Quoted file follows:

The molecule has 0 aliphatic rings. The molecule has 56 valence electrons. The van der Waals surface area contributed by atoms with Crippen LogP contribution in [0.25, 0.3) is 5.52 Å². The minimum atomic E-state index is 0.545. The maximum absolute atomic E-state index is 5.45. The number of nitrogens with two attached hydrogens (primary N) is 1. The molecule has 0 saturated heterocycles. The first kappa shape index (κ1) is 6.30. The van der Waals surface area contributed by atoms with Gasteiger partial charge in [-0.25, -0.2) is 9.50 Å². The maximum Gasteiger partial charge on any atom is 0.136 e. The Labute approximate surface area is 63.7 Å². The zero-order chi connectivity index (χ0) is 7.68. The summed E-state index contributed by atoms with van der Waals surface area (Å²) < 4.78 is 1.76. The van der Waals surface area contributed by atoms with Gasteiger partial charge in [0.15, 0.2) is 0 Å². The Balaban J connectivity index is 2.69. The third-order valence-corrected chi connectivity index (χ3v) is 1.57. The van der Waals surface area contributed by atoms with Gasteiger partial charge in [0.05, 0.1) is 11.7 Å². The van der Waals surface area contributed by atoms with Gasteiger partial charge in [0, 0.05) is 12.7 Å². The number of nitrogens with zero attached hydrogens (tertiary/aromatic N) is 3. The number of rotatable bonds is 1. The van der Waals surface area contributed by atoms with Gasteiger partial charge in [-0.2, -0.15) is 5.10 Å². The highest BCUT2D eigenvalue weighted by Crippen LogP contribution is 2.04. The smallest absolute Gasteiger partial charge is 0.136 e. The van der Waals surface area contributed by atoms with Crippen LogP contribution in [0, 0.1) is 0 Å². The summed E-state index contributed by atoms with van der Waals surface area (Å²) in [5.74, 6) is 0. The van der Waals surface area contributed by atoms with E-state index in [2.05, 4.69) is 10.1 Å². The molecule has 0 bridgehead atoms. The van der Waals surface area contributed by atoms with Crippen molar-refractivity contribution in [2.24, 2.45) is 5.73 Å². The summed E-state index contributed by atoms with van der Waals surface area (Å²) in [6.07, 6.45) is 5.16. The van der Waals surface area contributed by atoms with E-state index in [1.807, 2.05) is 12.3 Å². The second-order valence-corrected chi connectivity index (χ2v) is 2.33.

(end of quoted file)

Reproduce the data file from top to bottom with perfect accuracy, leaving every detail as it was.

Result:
The molecule has 0 aliphatic rings. The molecule has 56 valence electrons. The van der Waals surface area contributed by atoms with Crippen LogP contribution in [0.25, 0.3) is 5.52 Å². The minimum atomic E-state index is 0.545. The maximum absolute atomic E-state index is 5.45. The number of nitrogens with two attached hydrogens (primary N) is 1. The molecule has 0 saturated heterocycles. The first kappa shape index (κ1) is 6.30. The van der Waals surface area contributed by atoms with Gasteiger partial charge in [-0.25, -0.2) is 9.50 Å². The maximum Gasteiger partial charge on any atom is 0.136 e. The Labute approximate surface area is 63.7 Å². The zero-order chi connectivity index (χ0) is 7.68. The summed E-state index contributed by atoms with van der Waals surface area (Å²) < 4.78 is 1.76. The van der Waals surface area contributed by atoms with Gasteiger partial charge in [0.15, 0.2) is 0 Å². The Balaban J connectivity index is 2.69. The third-order valence-corrected chi connectivity index (χ3v) is 1.57. The van der Waals surface area contributed by atoms with Gasteiger partial charge in [0.05, 0.1) is 11.7 Å². The van der Waals surface area contributed by atoms with Gasteiger partial charge in [0, 0.05) is 12.7 Å². The number of nitrogens with zero attached hydrogens (tertiary/aromatic N) is 3. The number of rotatable bonds is 1. The van der Waals surface area contributed by atoms with Gasteiger partial charge in [-0.2, -0.15) is 5.10 Å². The highest BCUT2D eigenvalue weighted by Crippen LogP contribution is 2.04. The smallest absolute Gasteiger partial charge is 0.136 e. The van der Waals surface area contributed by atoms with Crippen LogP contribution in [0, 0.1) is 0 Å². The summed E-state index contributed by atoms with van der Waals surface area (Å²) in [5.74, 6) is 0. The van der Waals surface area contributed by atoms with E-state index in [2.05, 4.69) is 10.1 Å². The molecule has 0 bridgehead atoms. The van der Waals surface area contributed by atoms with Crippen molar-refractivity contribution in [2.24, 2.45) is 5.73 Å². The summed E-state index contributed by atoms with van der Waals surface area (Å²) in [6.07, 6.45) is 5.16. The van der Waals surface area contributed by atoms with E-state index in [1.807, 2.05) is 12.3 Å². The second-order valence-corrected chi connectivity index (χ2v) is 2.33.